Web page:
In Aragón the Superbikes brake less than in MotoGP


 Characteristics and use of the Brembo system at MotorLand and similar solutions for your motorcycle


According to Brembo technicians, who work closely with 17 World Superbike riders, MotorLand Aragón is a highly demanding circuit for the brakes. On a scale of 1 to 5, it earned a 4 on the difficulty index – exactly the same as a couple of other Iberian tracks – Estoril and Jerez. 

The track is identical to the one used by MotoGP, but the Superbikes are slower by 2.3 seconds, partly due to a top speed that is more than 35 km/h (21.75 mph) lower. The first part of the track, full of turns, does not favor cooling of the discs – made of steel for the Superbikes and carbon for the MotoGP motorcycles. ​


2.1 percent carbon​

Each rider has a choice of 338.5 mm (13.33 inches) or 336 mm (13.23 inches) diameter discs. The larger diameter means that more pressure can be exerted, but it also weighs more. As of this year, Brembo is also making the innovative ventilated steel disc available to the teams. 

Carbon has been barred from Superbike since 1994, to limit costs. In fact, the discs are made of steel, even though regulations permit the use of carbon as long as it doesn't account for more than 2.1% of the total disc weight. Alloys containing beryllium are also banned for the same reason. ​


High heat dissipation for street motorcycles, too​

For street motorcycles, Brembo makes High Performance discs that guarantee uncompromising performance, racing aesthetics and a significant reduction in weight compared to factory discs. The first option consists in Supersport discs, available with a 34 mm (1.34 inches) braking band and 5.5 mm (0.22 inches) thick. 

These are entirely floating discs, thanks to the band in thermally treated martensitic steel and the housing in billet aluminum alloy. The two parts are connected by 10 fastener studs and this ensures less wear and greater heat dissipation because the braking band is free to warp.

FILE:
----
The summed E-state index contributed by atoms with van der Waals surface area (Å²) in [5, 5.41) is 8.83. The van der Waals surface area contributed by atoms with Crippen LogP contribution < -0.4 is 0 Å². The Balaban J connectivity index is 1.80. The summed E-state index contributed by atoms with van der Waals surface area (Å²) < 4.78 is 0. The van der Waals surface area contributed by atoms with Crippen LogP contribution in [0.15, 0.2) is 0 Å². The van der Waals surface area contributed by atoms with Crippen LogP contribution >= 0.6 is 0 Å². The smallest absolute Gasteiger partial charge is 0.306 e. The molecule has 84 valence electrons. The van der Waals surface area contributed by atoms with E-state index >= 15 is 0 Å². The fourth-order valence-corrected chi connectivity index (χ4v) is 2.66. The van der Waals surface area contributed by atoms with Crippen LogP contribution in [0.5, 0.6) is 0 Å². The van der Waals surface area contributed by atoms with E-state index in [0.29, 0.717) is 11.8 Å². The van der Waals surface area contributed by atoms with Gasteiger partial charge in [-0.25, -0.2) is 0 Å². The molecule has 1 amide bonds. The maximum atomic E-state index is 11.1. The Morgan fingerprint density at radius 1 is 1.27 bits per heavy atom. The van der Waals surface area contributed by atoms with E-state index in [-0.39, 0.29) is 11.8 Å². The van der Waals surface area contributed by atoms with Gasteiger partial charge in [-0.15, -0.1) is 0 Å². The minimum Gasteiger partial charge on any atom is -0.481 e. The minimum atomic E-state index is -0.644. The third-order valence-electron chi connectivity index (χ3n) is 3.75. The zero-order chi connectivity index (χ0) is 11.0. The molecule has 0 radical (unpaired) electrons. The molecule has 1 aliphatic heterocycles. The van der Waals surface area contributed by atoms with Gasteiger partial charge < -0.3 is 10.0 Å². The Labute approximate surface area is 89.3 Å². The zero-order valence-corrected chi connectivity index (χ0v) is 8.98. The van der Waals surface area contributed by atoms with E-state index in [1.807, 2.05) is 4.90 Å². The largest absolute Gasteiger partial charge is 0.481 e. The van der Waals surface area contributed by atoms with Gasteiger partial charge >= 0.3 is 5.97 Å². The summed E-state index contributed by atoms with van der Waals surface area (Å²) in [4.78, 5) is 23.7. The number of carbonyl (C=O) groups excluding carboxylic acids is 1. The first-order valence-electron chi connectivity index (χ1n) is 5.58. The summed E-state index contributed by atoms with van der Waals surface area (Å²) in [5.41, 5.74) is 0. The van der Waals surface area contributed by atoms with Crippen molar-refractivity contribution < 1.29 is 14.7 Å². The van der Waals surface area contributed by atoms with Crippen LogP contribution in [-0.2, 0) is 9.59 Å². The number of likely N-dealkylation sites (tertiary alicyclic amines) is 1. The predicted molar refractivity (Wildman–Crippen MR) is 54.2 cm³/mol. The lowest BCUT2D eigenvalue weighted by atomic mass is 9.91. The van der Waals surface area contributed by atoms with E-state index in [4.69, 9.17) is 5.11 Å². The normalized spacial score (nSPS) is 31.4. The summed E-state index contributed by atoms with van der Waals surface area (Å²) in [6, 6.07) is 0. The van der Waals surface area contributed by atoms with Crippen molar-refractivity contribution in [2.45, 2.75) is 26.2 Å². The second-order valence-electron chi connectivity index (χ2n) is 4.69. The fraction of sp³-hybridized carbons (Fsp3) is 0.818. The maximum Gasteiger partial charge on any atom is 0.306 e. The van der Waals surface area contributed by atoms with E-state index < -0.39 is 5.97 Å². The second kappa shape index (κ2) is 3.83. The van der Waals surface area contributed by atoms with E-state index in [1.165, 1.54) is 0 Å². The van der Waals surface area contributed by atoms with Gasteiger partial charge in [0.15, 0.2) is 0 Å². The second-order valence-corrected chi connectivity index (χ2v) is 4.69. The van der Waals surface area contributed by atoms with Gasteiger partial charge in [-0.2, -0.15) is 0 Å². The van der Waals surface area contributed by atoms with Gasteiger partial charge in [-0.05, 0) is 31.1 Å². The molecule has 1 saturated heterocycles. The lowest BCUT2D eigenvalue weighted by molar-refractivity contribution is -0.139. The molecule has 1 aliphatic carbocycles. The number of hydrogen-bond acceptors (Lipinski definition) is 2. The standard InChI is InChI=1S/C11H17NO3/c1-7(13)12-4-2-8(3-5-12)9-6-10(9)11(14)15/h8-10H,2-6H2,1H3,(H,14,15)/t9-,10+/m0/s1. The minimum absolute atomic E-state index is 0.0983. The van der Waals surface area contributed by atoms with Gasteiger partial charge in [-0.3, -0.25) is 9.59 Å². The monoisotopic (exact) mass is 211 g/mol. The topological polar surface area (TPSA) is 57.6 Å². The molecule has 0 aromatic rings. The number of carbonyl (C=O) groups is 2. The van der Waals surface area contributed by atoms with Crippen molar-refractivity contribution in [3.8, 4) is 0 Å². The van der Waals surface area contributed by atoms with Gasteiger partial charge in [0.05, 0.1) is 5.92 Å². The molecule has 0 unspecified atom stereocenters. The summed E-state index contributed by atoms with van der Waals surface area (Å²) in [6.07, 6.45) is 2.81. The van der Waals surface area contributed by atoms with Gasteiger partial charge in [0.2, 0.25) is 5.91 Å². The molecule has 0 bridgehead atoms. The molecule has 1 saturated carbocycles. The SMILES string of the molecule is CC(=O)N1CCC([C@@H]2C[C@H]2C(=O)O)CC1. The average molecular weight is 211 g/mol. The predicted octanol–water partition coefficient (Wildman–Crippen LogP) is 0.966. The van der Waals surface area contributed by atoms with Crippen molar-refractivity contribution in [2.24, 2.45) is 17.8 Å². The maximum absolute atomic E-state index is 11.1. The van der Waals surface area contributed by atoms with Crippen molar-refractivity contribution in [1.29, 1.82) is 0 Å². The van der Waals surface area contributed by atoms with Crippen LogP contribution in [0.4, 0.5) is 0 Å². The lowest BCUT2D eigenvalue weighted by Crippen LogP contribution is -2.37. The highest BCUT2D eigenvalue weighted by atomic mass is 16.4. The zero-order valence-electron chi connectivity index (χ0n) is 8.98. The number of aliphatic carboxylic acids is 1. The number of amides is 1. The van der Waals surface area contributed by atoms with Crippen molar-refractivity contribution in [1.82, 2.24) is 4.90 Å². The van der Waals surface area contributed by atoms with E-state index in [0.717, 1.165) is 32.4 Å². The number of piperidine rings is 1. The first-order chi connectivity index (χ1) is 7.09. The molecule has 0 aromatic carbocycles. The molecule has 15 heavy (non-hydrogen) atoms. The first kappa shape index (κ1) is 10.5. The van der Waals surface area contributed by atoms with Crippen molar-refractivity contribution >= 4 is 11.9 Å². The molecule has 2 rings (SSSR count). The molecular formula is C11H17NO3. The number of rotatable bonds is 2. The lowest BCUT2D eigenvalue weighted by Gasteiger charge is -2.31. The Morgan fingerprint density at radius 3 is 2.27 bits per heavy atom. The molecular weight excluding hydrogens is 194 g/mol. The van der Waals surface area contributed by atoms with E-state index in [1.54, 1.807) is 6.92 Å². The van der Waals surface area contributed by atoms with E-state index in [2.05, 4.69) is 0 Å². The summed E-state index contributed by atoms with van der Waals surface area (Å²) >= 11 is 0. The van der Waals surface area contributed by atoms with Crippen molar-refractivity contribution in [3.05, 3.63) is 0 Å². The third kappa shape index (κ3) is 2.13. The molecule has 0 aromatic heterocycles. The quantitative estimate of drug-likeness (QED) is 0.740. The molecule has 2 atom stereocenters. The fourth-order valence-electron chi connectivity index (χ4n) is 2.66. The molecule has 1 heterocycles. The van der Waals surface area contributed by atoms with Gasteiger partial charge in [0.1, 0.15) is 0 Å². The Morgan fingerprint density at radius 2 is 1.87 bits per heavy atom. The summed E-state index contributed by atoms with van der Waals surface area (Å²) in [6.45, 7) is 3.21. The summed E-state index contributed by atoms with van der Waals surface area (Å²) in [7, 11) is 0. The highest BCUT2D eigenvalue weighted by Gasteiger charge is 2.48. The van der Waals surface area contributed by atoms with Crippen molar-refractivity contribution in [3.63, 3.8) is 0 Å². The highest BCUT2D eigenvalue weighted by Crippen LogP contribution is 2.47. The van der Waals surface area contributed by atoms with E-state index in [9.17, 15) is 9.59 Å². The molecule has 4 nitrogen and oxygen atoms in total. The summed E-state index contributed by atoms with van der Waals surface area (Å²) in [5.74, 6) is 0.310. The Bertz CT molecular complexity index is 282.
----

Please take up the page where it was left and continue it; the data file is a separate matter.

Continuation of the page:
Find out more about Brembo High Performance discs.​



3 seconds less than MotoGP ​ ​

For Superbike, there are 10 turns where the riders use their brakes, one less than MotoGP, where the riders brake on turn 4, too. Reaching lower top speeds, the factory derivative motorcycles use the braking system less on the other turns as well: less than 29.5 seconds per lap, compared to 33 seconds for the MotoGP motorcycles. 

The total load exerted on the brake lever in one lap is also higher for the MotoGP motorcycles at 43.3 kg (95.5 lbs) compared to 40.3 kg (88.8 lbs) for the Superbikes. However, for the latter, the braking system pressure reaches almost 10 bar (145 psi) in 7 turns, a value that the MotoGP motorcycles hit in only 3 spots on each lap. ​



Pressure of 12.1 bar (175.5 psi) at the first braking section​

Of the 10 braking sections at MotorLand Aragón GP, 2 are classified as highly demanding on the brakes, whereas 5 are of medium difficulty and 3 are light. 

The absolutely most difficult is the first turn because the delta-v is higher than on the last turn: 182 km/h (113.1 mph) vs. 165 km/h (102.5 mph). In fact, the Superbikes arrive at 274 km/h (170.3 mph) and drop to 92 km/h (57.2 mph) thanks to 4.1 seconds on the brakes with a load of 12.1 bar (175.5 psi) on the lever that generates a deceleration of 1.5 Gs. ​